I felt bad for them, but I knew that I had to care for them, wherever their parents were. I closed the gate, so none of them could escape. I went into my log cabin and sat on the sofa. I put my hands in my palms and enough tears to form a river followed. Mike and Stella might be gone forever, I thought as I sobbed. I swiped at my tears and blew my nose. But at least I still have four beautiful calves to look after. My life would be locked away in a box and the key sent to the deepest part of the ocean if I didn’t have them. I pulled up my computer and set up a search flyer. I sent it online, and I printed ten hard copies. I put them all around the small town surrounding my property.
The sign read:
2 Domesticated Moose Missing from Polly’s Forest.
Please call this number if spotted! Small Reward included!
Description: One tall male moose taller than a human, responds to Mike, and one slightly smaller female moose, responds to Stella. Last seen at Polly’s farm, they are a couple.
Once I was done hanging the posters, I went back to see how my babies were doing. Isaac was protectively walking around all of them to show that he was in charge here. I hugged them all in a little group hug.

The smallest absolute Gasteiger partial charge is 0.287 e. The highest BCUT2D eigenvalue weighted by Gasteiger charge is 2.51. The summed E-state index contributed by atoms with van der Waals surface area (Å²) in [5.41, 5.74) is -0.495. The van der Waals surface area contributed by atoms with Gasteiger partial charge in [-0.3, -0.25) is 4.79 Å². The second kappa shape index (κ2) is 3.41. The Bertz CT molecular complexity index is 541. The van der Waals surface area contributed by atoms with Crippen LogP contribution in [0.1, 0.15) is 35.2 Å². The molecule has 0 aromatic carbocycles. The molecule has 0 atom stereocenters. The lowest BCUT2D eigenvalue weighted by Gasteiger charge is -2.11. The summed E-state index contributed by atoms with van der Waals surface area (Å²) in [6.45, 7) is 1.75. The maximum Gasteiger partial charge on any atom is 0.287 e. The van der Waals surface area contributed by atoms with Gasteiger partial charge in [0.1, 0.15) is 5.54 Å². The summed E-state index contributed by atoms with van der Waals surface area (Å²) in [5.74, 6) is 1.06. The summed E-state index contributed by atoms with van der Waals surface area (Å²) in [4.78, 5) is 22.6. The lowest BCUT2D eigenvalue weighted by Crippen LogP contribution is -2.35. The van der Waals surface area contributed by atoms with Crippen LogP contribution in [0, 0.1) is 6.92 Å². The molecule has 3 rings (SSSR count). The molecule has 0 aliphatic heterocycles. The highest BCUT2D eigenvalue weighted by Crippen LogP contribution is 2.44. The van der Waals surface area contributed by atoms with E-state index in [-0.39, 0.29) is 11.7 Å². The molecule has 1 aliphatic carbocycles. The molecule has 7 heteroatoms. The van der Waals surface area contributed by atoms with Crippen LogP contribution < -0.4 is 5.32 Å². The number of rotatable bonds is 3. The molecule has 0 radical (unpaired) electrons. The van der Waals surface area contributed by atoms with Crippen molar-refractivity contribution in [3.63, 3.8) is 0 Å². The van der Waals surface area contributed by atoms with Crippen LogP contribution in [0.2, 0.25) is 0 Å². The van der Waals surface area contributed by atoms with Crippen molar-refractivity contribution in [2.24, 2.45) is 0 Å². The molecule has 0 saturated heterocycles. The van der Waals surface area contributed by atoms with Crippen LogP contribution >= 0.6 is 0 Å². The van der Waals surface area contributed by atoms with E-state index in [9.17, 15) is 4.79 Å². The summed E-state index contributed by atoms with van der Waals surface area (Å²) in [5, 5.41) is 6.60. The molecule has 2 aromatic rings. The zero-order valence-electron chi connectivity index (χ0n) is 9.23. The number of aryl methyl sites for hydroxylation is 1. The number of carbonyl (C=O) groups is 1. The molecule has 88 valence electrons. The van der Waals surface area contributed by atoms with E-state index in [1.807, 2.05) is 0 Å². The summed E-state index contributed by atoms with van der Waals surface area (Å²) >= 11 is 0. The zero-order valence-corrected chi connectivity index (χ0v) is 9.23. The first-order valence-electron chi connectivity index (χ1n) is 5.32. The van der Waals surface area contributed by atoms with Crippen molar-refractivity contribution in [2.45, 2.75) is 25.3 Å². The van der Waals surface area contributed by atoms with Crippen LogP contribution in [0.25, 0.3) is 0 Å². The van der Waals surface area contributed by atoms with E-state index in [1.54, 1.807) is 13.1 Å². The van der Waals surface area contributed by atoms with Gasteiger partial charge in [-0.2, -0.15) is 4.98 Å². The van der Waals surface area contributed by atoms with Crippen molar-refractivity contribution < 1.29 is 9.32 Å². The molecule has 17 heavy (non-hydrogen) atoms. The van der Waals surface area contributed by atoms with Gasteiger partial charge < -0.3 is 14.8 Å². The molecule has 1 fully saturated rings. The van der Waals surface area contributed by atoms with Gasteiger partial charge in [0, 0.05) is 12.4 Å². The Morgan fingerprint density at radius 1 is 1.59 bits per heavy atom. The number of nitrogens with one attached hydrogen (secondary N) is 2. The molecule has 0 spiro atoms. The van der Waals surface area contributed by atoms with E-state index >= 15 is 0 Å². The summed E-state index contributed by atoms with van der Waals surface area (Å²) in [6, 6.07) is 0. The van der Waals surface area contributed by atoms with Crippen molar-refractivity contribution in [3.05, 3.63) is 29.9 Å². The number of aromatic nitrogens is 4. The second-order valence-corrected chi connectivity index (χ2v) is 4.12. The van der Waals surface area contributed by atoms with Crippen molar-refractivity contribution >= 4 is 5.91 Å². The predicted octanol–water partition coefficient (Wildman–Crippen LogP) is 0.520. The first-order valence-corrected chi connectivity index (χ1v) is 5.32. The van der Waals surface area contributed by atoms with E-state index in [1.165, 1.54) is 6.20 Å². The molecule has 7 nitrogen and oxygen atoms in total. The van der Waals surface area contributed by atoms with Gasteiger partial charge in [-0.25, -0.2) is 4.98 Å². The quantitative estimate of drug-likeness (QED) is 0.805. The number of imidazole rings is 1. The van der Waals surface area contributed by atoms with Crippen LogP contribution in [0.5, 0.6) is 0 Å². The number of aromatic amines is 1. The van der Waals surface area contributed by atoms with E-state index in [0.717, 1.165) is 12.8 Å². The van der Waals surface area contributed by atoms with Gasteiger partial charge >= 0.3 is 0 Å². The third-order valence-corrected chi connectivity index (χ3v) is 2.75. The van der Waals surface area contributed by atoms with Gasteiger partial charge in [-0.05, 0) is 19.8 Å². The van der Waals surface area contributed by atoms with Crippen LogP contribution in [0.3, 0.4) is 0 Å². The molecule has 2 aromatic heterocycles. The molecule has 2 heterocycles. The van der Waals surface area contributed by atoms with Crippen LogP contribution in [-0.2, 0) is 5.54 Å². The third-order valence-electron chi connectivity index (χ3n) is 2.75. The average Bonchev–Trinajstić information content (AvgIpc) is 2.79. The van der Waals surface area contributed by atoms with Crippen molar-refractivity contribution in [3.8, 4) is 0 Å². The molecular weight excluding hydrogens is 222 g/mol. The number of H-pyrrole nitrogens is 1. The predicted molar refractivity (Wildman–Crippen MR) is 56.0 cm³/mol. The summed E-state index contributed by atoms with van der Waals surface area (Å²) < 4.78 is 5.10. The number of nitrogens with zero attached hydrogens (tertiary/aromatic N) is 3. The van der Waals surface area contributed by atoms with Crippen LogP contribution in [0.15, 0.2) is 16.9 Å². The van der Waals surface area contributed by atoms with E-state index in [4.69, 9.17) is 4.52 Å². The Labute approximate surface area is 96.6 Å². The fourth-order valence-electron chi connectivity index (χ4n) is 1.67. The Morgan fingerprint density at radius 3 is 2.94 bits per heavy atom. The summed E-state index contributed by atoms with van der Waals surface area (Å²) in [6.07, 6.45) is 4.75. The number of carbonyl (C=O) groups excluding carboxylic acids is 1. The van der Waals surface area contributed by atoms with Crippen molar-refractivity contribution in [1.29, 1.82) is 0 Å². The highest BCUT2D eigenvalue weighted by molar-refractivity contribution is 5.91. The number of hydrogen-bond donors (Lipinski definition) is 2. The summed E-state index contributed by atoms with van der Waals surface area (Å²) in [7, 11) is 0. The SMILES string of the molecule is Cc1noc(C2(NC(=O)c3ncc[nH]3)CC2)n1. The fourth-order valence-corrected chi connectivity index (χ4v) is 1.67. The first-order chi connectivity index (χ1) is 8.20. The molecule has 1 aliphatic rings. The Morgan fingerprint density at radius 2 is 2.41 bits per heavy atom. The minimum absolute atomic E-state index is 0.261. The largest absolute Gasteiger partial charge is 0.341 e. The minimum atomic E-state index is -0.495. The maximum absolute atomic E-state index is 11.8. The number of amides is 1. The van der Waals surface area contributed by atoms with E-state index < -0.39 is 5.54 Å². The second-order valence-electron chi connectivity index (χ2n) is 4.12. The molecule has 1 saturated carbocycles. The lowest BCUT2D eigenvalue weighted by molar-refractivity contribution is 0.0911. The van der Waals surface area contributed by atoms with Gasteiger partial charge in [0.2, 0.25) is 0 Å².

As I was driving to work, I saw a big lump on the road ahead, too small to be a tree, too big to be a dog. It was dead, that was sure. It seemed like it had been run over several times over. As the car got closer, my heart broke. It was Stella, my dear love. Her belly was bigger than usual, so I concluded that she was pregnant with another baby. Both were dead, un-moving lumps of fur, mashed into one. My heart died inside me, my soul was grieving.
After I got home from work, Isaac was waiting for me by the gate. His look was urgent, and he was anxious about something.
“What is it, boy? Show me.”
He ran over by the house and went around the back, looking back occasionally to see if I was behind him. He bleated and stopped. My eyes were already tearing up. There around the ack, was my three calves in a pile, limp, dead. I hugged Isaac and let the water flow. Four out of six family members are gone. And for all I know, Mike is still roaming the woods somewhere, disappointed about his baby, and sad for his wife. I looked closer and saw that all three had bear marks on them. I turned to Isaac.
“Did they get attacked by a bear buddy? It’s okay, you can tell me.”
In response he bleated and it sounded like he was explaining what happened.
“Well, yes they did. A bear jumped over the fence and next thing I knew, we ran to the house for safety but he found us. I was the only one to escape.”
I hugged him again. I picked him up, and he rested his head on my shoulder. I could tell that he was sad to see his brother and sisters in a dead pile. I brought him to the comfort of my home, and we cried together, me surrounded by him, and he surrounded by me.